There is an old house in Liverpool’s Clarence Street that is the theater of supernatural unrest every time the festive season is upon us. Here are heard the sounds of a disgruntled voice cursing a long-dead man named Charles and it happen on the Christmas Eve, when the ruffled ghost puts in an appearance.
He is a man of around 50 years of age who wears a long purple velveteen coat, a grey waistcoat, and a pair of long narrow trousers.
Over the years lot of people have seen him from the year 1910 to the present day, and from the accounts given by terrified witnesses, the Christmas spectre of Clarence Street smokes a pipe, wears a pair of glasses and paces backwards and forwards near the fireplace in the sitting room of the house.
At precisely ten to eleven at night the spectre appear, and always ends his ghostly performance by resting his head on the mantelpiece and sobbing. He then disappear, leaving an aromatic mist of pipe tobacco hanging in the air.
At the aforementioned address in Clarence Street in the Victorian age, there lived a a fifty year old bachelor, a doctor named Humphrey Brooke, who was not what women would find physically appealing: he was shorter than average and his extremely stooped shoulders didn’t help him. At the end of his long, crooked nose sat a pair of big glasses, and if it was enough, he was asthmatic and really socially awkward.
He was the opposite of twenty year old Felicia Clayton, who was one of the most attractive girls of Liverpool: a stunningly beautiful, kind and charming young daughter of a wealthy shipping magnate. She could have the heart of any man and was inundated with love letters, gentlemen suitors and proposals of marriage.
They first met at the funeral of Jesse Hartley, the eminent engineer who had transformed the Liverpool waterfront with his magnificent docks and warehouses. Felicia and her father attended the funeral too, and Dr Brooke was briefly introduced to the young beauty. He kissed her hand and she smiled at him several times during that sombre afternoon.
Dr. Brooke caught sight of Felicia around town a couple times after the funeral, once when she was coming out of a carriage and again as she walked down the street with a suitor, when she saw and smile at him. The suitor became jealous and reprimanded her.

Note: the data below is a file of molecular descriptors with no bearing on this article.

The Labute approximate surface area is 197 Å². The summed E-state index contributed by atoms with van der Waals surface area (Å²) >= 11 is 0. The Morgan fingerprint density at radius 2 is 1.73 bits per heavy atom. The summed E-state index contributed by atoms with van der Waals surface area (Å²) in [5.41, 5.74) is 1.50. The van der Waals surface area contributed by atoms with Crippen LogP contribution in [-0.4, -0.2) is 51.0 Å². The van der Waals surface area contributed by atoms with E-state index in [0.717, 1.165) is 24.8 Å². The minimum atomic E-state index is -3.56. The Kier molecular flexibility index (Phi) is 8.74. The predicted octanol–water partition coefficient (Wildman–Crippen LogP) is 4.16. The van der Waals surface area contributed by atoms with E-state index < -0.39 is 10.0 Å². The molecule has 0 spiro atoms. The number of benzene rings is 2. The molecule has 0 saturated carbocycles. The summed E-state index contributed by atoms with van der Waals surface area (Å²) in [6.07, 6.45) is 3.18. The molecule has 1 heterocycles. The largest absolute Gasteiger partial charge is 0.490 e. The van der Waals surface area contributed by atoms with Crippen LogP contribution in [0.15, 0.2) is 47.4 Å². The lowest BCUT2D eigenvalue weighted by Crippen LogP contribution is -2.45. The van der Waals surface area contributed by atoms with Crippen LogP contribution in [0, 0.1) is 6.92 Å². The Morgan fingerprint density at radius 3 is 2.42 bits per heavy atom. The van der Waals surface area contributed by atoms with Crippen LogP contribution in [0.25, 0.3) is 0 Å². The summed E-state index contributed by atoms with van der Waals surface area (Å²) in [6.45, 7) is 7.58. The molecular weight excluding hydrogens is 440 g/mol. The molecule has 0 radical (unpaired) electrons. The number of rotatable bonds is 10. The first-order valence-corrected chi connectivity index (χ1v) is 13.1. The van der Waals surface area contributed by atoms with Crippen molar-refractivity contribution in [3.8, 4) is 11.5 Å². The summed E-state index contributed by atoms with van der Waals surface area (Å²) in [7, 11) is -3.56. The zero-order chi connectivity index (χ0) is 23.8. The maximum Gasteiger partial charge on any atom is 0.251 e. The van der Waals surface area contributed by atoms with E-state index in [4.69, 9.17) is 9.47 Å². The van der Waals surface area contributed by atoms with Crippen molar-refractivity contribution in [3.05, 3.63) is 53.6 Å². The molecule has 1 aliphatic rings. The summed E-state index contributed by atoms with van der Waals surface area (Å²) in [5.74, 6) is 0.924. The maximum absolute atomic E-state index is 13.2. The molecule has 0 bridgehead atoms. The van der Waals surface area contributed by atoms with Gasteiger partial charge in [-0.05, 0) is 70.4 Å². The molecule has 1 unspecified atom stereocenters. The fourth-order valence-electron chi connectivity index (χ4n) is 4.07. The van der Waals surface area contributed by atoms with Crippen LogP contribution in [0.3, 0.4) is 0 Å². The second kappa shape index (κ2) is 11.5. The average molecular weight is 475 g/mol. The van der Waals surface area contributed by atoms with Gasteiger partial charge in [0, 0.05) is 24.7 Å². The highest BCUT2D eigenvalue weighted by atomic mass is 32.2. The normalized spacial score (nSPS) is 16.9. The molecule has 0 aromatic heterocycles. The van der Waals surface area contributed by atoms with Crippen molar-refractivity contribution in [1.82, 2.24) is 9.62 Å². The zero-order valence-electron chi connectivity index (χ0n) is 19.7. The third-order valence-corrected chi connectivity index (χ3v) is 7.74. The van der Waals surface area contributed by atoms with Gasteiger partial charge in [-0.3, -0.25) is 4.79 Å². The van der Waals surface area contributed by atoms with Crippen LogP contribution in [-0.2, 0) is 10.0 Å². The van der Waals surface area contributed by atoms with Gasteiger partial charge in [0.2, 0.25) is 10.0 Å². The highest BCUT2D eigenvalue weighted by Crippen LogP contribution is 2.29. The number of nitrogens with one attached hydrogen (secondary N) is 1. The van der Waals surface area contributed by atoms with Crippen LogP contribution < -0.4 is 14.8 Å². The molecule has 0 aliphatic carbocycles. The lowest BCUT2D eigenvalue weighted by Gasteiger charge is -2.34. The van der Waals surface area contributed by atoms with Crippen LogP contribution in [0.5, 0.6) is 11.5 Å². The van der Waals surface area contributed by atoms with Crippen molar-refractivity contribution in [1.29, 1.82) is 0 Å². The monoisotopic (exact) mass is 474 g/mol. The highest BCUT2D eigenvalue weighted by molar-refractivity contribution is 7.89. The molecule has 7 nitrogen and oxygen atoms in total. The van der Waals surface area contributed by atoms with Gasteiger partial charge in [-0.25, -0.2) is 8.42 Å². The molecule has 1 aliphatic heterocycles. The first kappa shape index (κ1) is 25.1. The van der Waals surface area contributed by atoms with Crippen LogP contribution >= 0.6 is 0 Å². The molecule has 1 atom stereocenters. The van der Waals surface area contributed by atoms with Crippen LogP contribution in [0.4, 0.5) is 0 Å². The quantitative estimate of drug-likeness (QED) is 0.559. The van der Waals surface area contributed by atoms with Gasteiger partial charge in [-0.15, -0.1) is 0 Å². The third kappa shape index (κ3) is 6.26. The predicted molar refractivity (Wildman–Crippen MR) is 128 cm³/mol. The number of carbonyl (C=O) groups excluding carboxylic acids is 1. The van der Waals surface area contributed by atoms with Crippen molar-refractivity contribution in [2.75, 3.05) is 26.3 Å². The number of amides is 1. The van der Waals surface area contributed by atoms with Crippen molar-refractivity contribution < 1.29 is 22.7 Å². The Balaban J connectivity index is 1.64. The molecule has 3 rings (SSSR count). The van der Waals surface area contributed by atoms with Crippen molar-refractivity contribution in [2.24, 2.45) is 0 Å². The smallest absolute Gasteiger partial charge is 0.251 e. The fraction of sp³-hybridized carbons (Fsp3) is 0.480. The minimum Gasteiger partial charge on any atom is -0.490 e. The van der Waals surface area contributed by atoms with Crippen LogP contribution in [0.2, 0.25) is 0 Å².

Dr. Brooke’s infatuation with Felicia was now at it’s peak. The bachelor Brooke returned to his house and wrote of his encounters with Felicia in a little black book. Brooke also scribbled down his outrageous plans to win Felicia’s heart, and the most realistic plan was quite straightforward: A Christmas Eve ball was to take place at a prestigious address of a Rodney Street magistrate.
Humphrey Brooke had already received an invitation to the ball. The invitation card said the doctor was entitled to bring a lady, and so, Mr Brooke lovingly wrote the name Felicia Clayton on the invite. She accepted!
Some days later, Dr Brooke’s “friend”, a cotton merchant named Charles Wilson visited him at the surgery in Clarence Street. Wilson had a legendary reputation for chasing the opposite sex, and asked Brooke if he had anything planned for Christmas, because he wanted a bit of company in the taverns of Liverpool over the festive season. To his surprise, Dr. Brooke informed him that he did indeed have plans, ones that involved the most sought after woman in the city!
In the middle of their conversation, a woman rushed into the surgery and pleaded with Dr Brooke to come at once to treat her father, who had collapsed and was having a seizure. So fhe doctore grabbed his medical bag and rushed out the surgery, leaving Wilson behind.
Wilson opened a drawer in the doctor’s desk and read the little black book. Wilson grinned and sniggered as he read the book’s stories about Felicia. There’s no fool like an old fool, did think Wilson, and he saw the invitation card with his friend’s name on with Felicia’s name next to it. Wilson was intrigued (and jealous!) at his friend’s crush on the beautiful young woman.
When was Christmas Eve, Dr Brooke wore a fine purple velveteen jacket and his best embroidered grey silken waistcoat. He stood before the fireplace, pacing up and down, with butterflies in his stomach: a feeling he hadn’t experienced since the courting days of his youth, so many decades ago.
When there was a heavy jangling of the front door bell, he answered, thinking that perhaps Felicia had decided to call upon him.
Instead it was a messenger boy who had a letter for him, and his heart broke: Felicia no longer wished to go to the ball with the doctor. She was now going to the ball with her long-time admirer Colonel Burns. And the letter, written by Felicia’s father, warned Brooke to keep away from his daughter in future and to remember his age. Actually, unknown to Brooke, his “friend” Charles Wilson had sent an anonymous letter to Felicia’s father, warning him of Dr Brooke’s outrageous and obnoxious plans to have romantic involvements with Felicia, and added that he is a old fool, mentally ill.
Ironically, Felicia disobeyed her father and went to the Christmas Eve ball, where she looked everywhere for Dr Brooke, but he was nowhere to be seen. Felicia knew the doctor wasn’t much attractive, but his romantic letters to her had moved the girl so much, and Felicia was determined to meet the man. In the end, Felicia Clayton went home, much to the disappointment of the males at the ball.
But Dr Brooke was so devastated by the letter, and on that Christmas Eve, he died from what seems to have been a heart attack, no doubt brought on by the emotional turmoil of the apparent rejection from the girl. Brooke knocked the clock from the mantelpiece as he fell dead on the hearth rug, and the clock broke: its dial recorded that the death had occurred at precisely ten to eleven!
And that’s the sad history of the Christmas spectre of Clarence Street….